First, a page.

how to be a better designer school issues/how to... how to do better design work & be a better...
Post on 20-Jul-2020
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Interior Architecture School of Art + Design College of Fine Arts Ohio University Matthew Ziff, Associate Professor, Area Chair M. Arch, Architect, NCIDQ
'Naples Balconies' photo by Matt Ziff
How To Do Better Design Work & Be A Better Designer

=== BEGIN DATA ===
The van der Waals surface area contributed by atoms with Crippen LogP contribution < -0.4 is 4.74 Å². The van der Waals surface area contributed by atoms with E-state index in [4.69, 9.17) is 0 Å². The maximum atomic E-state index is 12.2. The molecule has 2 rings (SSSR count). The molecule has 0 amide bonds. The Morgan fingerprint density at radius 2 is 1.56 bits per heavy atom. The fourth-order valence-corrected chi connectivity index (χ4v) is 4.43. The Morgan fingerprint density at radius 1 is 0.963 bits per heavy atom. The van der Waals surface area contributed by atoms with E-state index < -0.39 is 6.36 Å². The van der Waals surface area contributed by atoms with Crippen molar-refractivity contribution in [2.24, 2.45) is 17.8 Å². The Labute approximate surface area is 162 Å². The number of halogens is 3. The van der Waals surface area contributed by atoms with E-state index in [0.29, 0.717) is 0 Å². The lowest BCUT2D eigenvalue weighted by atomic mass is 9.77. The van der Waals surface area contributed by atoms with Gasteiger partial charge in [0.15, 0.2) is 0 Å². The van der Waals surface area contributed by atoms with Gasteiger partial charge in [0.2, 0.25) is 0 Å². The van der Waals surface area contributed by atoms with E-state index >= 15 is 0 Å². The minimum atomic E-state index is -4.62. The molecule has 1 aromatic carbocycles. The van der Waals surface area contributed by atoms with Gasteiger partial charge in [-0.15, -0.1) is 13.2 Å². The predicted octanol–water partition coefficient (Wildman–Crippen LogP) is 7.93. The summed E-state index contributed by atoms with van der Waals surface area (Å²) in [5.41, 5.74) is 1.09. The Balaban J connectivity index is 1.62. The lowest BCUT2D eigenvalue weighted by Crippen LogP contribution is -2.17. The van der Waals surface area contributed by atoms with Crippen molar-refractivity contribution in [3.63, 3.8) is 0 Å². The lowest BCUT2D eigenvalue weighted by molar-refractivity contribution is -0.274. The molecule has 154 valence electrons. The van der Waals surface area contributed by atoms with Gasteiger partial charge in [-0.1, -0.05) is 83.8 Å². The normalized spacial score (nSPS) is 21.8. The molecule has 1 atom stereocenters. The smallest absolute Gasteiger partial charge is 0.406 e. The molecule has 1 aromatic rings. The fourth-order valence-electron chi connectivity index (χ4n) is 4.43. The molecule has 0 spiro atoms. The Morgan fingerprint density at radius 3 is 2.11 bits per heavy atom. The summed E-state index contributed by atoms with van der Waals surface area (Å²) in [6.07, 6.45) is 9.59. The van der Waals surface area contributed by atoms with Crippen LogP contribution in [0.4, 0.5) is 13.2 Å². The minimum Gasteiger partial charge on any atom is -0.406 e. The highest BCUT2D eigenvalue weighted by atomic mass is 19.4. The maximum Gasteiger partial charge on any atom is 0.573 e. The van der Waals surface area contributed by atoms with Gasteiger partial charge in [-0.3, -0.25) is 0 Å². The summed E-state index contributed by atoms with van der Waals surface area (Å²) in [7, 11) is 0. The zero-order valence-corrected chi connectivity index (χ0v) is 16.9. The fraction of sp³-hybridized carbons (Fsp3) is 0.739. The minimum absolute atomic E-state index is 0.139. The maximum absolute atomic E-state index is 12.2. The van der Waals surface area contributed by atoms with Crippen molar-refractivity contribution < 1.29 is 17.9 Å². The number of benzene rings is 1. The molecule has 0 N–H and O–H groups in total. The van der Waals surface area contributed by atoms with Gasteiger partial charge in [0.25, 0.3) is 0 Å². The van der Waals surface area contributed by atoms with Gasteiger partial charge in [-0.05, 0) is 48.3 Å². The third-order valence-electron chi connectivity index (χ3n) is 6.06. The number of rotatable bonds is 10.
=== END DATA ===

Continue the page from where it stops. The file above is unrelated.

If you are not satisfied with the overall character and quality of your design work, try these relatively easy things. First, and perhaps most important, you have to believe in the virtues of doing design: good design makes people's lives, and the world in general, better, period. I believe this, most designers believe this; we live by this. Second, you have to have an attitude of some excitement, some enthusiasm, for getting into the world of designing; you need to think of yourself as a 'designer', a designing person, and as a designer with cool, interesting, innovative, and high quality things to say about the physical world. Good designers are interested in furniture, in color, in materials, in geometry,